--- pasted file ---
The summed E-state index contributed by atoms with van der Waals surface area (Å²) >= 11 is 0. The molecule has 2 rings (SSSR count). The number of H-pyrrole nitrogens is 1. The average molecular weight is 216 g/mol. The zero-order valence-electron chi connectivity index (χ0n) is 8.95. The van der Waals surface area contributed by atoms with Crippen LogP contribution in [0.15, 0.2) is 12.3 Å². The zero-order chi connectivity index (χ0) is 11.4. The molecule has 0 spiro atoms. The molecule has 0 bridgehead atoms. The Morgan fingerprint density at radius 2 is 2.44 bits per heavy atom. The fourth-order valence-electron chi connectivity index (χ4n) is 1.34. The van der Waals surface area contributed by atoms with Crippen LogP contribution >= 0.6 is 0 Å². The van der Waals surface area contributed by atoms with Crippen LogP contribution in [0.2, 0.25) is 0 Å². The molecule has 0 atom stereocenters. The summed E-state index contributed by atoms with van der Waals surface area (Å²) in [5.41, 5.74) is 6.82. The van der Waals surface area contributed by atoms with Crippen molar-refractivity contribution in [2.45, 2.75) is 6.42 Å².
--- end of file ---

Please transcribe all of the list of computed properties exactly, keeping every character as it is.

The summed E-state index contributed by atoms with van der Waals surface area (Å²) >= 11 is 0. The molecule has 2 rings (SSSR count). The number of H-pyrrole nitrogens is 1. The average molecular weight is 216 g/mol. The zero-order valence-electron chi connectivity index (χ0n) is 8.95. The van der Waals surface area contributed by atoms with Crippen LogP contribution in [0.15, 0.2) is 12.3 Å². The zero-order chi connectivity index (χ0) is 11.4. The molecule has 0 spiro atoms. The molecule has 0 bridgehead atoms. The Morgan fingerprint density at radius 2 is 2.44 bits per heavy atom. The fourth-order valence-electron chi connectivity index (χ4n) is 1.34. The van der Waals surface area contributed by atoms with Crippen LogP contribution >= 0.6 is 0 Å². The van der Waals surface area contributed by atoms with Crippen LogP contribution in [0.2, 0.25) is 0 Å². The molecule has 0 atom stereocenters. The summed E-state index contributed by atoms with van der Waals surface area (Å²) in [5.41, 5.74) is 6.82. The van der Waals surface area contributed by atoms with Crippen molar-refractivity contribution in [2.45, 2.75) is 6.42 Å².